A team of scholars has discovered what might be the oldest representation of the Tower of Babel of Biblical fame, they report in a newly published book.
Carved on a black stone, which has already been dubbed the Tower of Babel stele, the inscription dates to 604-562 BCE.
It was found in the collection of Martin Schøyen, a businessman from Norway who owns the largest private manuscript assemblage formed in the 20th century.
Consisting of 13,717 manuscript items spanning over 5,000 years, the collection includes parts of the Dead Sea Scrolls, ancient Buddhist manuscript rescued from the Taliban, and even cylcon symbols by Australia’s Aborigines which can be up to 20,000 years old.
The collection also includes a large number of pictographic and cuneiform tablets — which are some of the earliest known written documents — seals and royal inscription spanning most of the written history of Mesopotamia, an area near modern Iraq.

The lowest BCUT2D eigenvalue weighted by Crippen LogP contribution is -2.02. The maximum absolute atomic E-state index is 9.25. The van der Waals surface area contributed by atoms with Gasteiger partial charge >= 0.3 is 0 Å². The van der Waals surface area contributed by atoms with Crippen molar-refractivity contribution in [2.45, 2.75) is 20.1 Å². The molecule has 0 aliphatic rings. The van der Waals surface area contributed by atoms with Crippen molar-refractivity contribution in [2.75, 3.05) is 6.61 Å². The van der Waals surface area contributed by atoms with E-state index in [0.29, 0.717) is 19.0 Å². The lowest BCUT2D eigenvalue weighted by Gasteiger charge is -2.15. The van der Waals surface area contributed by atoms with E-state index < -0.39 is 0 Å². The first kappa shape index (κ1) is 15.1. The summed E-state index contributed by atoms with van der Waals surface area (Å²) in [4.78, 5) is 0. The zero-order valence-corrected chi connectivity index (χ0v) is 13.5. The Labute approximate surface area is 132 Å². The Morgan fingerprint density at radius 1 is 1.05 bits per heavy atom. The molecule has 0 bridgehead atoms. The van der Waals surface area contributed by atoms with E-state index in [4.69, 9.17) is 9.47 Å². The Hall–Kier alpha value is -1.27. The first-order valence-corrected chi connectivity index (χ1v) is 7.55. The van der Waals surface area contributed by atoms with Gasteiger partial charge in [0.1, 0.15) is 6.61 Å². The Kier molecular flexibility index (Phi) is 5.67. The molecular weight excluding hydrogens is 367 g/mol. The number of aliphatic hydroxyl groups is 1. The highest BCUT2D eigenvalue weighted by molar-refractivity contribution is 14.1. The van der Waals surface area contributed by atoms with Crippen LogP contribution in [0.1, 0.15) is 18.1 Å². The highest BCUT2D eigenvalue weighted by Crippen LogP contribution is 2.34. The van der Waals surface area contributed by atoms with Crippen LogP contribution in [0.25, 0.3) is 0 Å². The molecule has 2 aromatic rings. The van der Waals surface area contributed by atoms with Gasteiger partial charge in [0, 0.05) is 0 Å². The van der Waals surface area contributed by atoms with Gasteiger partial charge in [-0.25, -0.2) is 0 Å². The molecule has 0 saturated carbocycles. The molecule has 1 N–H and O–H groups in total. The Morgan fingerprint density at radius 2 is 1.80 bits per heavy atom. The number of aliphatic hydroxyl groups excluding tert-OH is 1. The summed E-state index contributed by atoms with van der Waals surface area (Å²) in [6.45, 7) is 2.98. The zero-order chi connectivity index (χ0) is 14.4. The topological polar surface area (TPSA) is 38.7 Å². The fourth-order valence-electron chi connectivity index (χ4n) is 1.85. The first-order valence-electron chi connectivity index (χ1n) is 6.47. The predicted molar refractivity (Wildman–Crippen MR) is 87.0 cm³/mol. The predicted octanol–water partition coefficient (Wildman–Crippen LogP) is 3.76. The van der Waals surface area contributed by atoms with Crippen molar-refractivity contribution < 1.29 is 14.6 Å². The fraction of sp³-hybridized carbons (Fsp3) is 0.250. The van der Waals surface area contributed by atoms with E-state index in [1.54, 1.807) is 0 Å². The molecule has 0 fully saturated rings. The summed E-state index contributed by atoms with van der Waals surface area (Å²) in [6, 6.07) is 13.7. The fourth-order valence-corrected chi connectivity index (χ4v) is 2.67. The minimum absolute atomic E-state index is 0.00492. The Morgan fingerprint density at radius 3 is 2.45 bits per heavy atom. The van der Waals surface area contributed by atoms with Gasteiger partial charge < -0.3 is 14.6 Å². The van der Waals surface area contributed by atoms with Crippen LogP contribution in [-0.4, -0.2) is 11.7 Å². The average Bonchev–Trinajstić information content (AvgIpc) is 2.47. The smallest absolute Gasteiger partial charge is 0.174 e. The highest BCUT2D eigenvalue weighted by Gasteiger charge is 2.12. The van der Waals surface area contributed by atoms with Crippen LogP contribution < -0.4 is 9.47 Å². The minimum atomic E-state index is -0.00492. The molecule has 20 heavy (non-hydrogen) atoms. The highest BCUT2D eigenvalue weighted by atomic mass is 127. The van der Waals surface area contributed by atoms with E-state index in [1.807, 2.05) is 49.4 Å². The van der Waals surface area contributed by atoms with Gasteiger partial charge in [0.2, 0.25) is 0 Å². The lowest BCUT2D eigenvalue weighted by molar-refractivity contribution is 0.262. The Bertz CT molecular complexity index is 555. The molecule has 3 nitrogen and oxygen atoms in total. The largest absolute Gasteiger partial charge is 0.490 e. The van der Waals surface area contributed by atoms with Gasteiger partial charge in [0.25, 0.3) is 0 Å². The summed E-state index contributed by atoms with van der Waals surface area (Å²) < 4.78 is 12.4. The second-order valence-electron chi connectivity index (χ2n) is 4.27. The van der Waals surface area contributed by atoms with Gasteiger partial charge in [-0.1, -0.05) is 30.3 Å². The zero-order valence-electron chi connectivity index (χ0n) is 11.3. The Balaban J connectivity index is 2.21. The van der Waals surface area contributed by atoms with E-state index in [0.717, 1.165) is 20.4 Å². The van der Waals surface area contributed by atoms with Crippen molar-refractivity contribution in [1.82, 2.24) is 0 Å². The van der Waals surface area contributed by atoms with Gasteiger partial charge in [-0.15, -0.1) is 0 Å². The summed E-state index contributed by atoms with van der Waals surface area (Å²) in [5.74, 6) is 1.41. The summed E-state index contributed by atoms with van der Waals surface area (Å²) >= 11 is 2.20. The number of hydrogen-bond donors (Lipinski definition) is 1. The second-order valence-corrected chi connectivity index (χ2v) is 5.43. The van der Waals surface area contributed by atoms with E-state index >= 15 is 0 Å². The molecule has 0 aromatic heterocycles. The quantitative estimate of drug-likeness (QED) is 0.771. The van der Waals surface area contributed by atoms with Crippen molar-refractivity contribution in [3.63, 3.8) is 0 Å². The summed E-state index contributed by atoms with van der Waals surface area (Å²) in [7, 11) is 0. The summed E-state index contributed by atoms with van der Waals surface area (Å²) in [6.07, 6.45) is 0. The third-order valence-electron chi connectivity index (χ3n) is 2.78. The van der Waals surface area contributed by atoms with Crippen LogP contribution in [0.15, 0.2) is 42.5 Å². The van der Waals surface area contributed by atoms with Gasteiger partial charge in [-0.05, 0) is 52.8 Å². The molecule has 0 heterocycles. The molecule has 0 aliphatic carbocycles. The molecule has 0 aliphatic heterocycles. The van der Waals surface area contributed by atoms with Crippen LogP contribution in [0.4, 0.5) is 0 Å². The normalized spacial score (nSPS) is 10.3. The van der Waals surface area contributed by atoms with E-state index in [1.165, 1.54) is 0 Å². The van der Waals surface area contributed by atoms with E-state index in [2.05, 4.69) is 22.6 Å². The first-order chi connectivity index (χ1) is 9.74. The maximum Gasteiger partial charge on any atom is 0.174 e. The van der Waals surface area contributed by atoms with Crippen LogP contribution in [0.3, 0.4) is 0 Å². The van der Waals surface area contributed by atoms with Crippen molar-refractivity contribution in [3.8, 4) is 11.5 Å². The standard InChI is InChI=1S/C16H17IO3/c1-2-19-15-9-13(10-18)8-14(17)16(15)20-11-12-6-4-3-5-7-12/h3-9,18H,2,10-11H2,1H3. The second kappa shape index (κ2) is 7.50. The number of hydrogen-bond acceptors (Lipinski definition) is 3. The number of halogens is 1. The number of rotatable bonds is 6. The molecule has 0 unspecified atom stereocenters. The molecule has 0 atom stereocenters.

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A total of 107 cuneiform texts dating from the Uruk period about 5,000 years ago to the Persian period about 2,400 years ago, have been now translated by an international group of scholars and published in the book Cuneiform Royal Inscriptions and Related Texts in the Schøyen Collection.
The Tower of Babel stele stands out as one of “the stars in the firmament of the book,” wrote Andrew George, a professor of Babylonian at the University of London and editor of the book.
The spectacular stone monument clearly shows the Tower and King Nebuchadnezzar II, who ruled Babylon some 2,500 years ago.
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I was young and now I am old, yet I have never seen the righteous forsaken or their children begging bread. They are always generous and lend freely; their children are blessed. – Psalm 37:25-26